Nuclear Power is Infinitely Safer than Bicycling, Backpacking

Here is a story about Bono, the lead singer from the rock group U2, from

NEW YORK – An injury to U2 singer Bono after what was described by the group as a “cycling spill” left him with multiple fractures that required him to undergo two surgeries … Bono was … trying to avoid another cyclist … tests …showed he had a facial fracture involving his left eye socket, his left shoulder blade fractured in three places and a left elbow fracture that went through the skin and left the bone in six pieces. … Bono underwent a five-hour surgery that included washing his elbow out, moving a trapped nerve and inserting three plates and 18 screws … Bono had another surgery to repair a fracture to his left little finger.

This was a simple bicycling accident in Central Park in New York City, and this stuff happens every single day and is often even more serious. It also happens every day among backpackers and rock climbers and kayakers and among runners who are injured or killed, or who keel over and even die during marathons.

Remember the famous running ‘guru’ Jim Fixx who collapsed and died after running? Or how about the hundreds of thousands of joggers who have destroyed their ankle and knee joints from years of pounding, and suffer pain and need to have them replaced?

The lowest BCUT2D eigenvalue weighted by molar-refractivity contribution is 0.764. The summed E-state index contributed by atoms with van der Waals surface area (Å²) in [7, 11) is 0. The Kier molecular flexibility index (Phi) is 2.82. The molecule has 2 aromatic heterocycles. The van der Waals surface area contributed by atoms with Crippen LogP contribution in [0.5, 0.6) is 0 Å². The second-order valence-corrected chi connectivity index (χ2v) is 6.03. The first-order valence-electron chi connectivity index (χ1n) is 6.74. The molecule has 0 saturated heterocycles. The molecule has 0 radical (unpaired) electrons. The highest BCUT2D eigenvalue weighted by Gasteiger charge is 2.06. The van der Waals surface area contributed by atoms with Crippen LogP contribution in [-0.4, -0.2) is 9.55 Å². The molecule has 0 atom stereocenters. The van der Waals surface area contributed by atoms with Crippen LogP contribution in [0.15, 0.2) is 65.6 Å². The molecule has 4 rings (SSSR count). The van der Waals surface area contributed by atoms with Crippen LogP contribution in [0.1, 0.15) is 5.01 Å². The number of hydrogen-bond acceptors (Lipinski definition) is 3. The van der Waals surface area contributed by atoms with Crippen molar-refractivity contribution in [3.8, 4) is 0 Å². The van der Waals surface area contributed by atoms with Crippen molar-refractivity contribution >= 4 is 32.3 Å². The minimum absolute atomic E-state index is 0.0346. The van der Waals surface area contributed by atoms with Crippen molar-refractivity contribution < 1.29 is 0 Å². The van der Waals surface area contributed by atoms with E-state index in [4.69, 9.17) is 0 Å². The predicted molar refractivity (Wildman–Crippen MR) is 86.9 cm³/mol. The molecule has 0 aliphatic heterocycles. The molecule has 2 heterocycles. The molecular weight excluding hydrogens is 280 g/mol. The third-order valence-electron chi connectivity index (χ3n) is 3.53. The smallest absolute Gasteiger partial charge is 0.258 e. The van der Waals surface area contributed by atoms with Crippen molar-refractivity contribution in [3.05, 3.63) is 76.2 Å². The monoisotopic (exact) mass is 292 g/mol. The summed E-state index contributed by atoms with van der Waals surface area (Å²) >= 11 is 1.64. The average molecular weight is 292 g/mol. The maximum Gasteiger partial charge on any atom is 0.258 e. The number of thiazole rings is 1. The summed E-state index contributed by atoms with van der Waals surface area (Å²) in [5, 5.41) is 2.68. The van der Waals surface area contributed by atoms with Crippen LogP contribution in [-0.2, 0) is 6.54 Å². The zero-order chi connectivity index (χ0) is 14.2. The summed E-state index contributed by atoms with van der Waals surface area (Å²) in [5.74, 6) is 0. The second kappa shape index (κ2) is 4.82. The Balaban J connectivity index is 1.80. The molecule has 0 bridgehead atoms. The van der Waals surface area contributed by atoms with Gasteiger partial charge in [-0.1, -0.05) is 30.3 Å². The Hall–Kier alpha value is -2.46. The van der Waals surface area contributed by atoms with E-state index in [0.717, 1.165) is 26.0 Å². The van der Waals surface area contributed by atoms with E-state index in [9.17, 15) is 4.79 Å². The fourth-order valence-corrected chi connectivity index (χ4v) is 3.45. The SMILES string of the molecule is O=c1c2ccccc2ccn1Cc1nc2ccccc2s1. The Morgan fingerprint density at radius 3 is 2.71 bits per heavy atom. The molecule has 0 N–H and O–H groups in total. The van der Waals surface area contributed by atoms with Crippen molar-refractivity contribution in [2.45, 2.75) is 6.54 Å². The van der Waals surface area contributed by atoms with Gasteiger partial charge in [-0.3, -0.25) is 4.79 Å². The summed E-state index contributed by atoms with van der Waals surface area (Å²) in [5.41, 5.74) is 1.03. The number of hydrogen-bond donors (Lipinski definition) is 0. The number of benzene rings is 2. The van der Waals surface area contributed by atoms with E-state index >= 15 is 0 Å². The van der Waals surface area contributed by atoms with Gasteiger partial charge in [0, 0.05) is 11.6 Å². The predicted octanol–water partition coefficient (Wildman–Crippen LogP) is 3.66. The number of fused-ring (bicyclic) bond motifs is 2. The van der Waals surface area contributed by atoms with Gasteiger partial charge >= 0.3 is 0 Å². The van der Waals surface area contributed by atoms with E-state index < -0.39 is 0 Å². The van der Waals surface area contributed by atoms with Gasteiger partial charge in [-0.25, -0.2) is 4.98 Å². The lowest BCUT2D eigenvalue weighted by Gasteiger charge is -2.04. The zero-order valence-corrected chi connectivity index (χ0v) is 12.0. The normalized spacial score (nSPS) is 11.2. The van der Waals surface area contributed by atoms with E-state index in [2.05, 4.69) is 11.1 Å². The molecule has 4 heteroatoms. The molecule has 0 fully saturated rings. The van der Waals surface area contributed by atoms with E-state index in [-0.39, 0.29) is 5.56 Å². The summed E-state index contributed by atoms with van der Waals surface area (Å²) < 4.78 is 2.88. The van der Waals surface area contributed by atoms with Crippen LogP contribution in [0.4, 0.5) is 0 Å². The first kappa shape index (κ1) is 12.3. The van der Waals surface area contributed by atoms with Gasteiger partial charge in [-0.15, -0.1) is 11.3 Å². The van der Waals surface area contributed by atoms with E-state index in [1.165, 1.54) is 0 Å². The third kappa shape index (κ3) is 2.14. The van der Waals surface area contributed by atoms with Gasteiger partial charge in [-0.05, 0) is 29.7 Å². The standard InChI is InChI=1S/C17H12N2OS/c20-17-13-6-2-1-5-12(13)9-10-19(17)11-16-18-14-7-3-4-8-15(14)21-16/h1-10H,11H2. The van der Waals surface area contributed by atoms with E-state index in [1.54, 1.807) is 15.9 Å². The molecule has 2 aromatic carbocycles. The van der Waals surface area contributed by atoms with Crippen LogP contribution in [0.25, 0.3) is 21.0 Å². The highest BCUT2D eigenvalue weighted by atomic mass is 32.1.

My barber recently was hit by a truck while jogging. He broke his arm and was out of work for months. I personally know of two ladies just in my town who were killed while jogging.

The upshot is that bicycling and running and backpacking are all dangerous activities that are relentlessly promoted by the health fanatics on the socialist left. Then the same fanatics warn us over and over about the alleged dangers of nuclear power.

Friends, we are living in a media-dominated world with a small group of people telling us what to think and ignoring what they don’t want you to know. The average person would laugh if you told him that bicycling is dangerous while that same person would probably be frightened about nuclear power. Yet there is no proof or even evidence that nuclear power has ever killed or harmed one single American, or killed one single person even at the Fukushima site in Japan.

But the media hysteria over Fukushima would make you think that thousands or millions have died. Meanwhile the earthquake and tsunami that destabilized the Fukushima plant was a product of nature. It did $300 billion in damage and killed 18,000 people and undermined or destroyed one million structures. Yet environmentalists tell us how wonderful “mother” nature is. But that is a lie. Nature is the most brutal killer of all.

If nuclear power were really dangerous there would be endless studies all over the internet about thousands of nuclear power plant workers being sickened by radiation or dying of cancer. But there are no such reports since nuclear power is not dangerous. Yet you can read every day about people being killed or being injured, often permanently, when bicycling, backpacking, skiing, running, mountaineering, kayaking, etc.

During World War II the US military conducted open-air atomic bomb tests in Nevada, just over the horizon from Las Vegas. Yet there are no reports of cancer in Las Vegas from that radiation even though the radiation from those tests was vastly stronger and more direct than anything coming out of a nuclear reactor. There are no dangerous radiation zones in Nevada where people are banned from traveling.

At the same time millions of US military personnel have served on, around and near nuclear-powered aircraft carriers and submarines. Where are all the reports about their sickness and high death rate?